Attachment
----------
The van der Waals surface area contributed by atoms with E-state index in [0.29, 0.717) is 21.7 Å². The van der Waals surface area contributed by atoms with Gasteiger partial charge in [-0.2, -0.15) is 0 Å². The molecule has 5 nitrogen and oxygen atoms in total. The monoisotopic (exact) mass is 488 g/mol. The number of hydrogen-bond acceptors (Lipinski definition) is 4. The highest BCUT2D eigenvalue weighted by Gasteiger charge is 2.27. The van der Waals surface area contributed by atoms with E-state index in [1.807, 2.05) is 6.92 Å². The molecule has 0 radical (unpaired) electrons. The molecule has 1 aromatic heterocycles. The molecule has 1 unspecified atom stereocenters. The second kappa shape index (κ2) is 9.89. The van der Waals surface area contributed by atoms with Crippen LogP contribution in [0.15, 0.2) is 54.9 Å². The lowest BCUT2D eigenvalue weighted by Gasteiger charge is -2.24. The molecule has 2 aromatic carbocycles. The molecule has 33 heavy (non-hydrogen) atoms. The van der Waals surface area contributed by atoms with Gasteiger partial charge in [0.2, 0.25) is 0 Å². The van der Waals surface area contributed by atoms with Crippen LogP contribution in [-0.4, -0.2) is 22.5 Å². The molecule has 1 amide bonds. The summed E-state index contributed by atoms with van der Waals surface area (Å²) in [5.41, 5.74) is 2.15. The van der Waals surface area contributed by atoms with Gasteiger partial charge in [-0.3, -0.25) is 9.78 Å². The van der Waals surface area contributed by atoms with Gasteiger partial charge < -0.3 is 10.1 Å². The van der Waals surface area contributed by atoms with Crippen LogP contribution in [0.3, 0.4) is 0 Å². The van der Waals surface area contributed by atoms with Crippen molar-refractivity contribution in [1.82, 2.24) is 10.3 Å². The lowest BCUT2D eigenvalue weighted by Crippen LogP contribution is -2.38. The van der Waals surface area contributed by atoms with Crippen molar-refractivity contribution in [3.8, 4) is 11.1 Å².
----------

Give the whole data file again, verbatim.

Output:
The van der Waals surface area contributed by atoms with E-state index in [0.29, 0.717) is 21.7 Å². The van der Waals surface area contributed by atoms with Gasteiger partial charge in [-0.2, -0.15) is 0 Å². The molecule has 5 nitrogen and oxygen atoms in total. The monoisotopic (exact) mass is 488 g/mol. The number of hydrogen-bond acceptors (Lipinski definition) is 4. The highest BCUT2D eigenvalue weighted by Gasteiger charge is 2.27. The van der Waals surface area contributed by atoms with E-state index in [1.807, 2.05) is 6.92 Å². The molecule has 0 radical (unpaired) electrons. The molecule has 1 aromatic heterocycles. The molecule has 1 unspecified atom stereocenters. The second kappa shape index (κ2) is 9.89. The van der Waals surface area contributed by atoms with Crippen LogP contribution in [0.15, 0.2) is 54.9 Å². The lowest BCUT2D eigenvalue weighted by Gasteiger charge is -2.24. The molecule has 2 aromatic carbocycles. The molecule has 33 heavy (non-hydrogen) atoms. The van der Waals surface area contributed by atoms with Gasteiger partial charge in [0.2, 0.25) is 0 Å². The van der Waals surface area contributed by atoms with Crippen LogP contribution in [-0.4, -0.2) is 22.5 Å². The molecule has 1 amide bonds. The summed E-state index contributed by atoms with van der Waals surface area (Å²) in [5.41, 5.74) is 2.15. The van der Waals surface area contributed by atoms with Gasteiger partial charge in [-0.3, -0.25) is 9.78 Å². The van der Waals surface area contributed by atoms with Gasteiger partial charge < -0.3 is 10.1 Å². The van der Waals surface area contributed by atoms with Crippen LogP contribution in [0.3, 0.4) is 0 Å². The van der Waals surface area contributed by atoms with Crippen molar-refractivity contribution in [1.82, 2.24) is 10.3 Å². The lowest BCUT2D eigenvalue weighted by Crippen LogP contribution is -2.38. The van der Waals surface area contributed by atoms with Crippen molar-refractivity contribution in [3.8, 4) is 11.1 Å².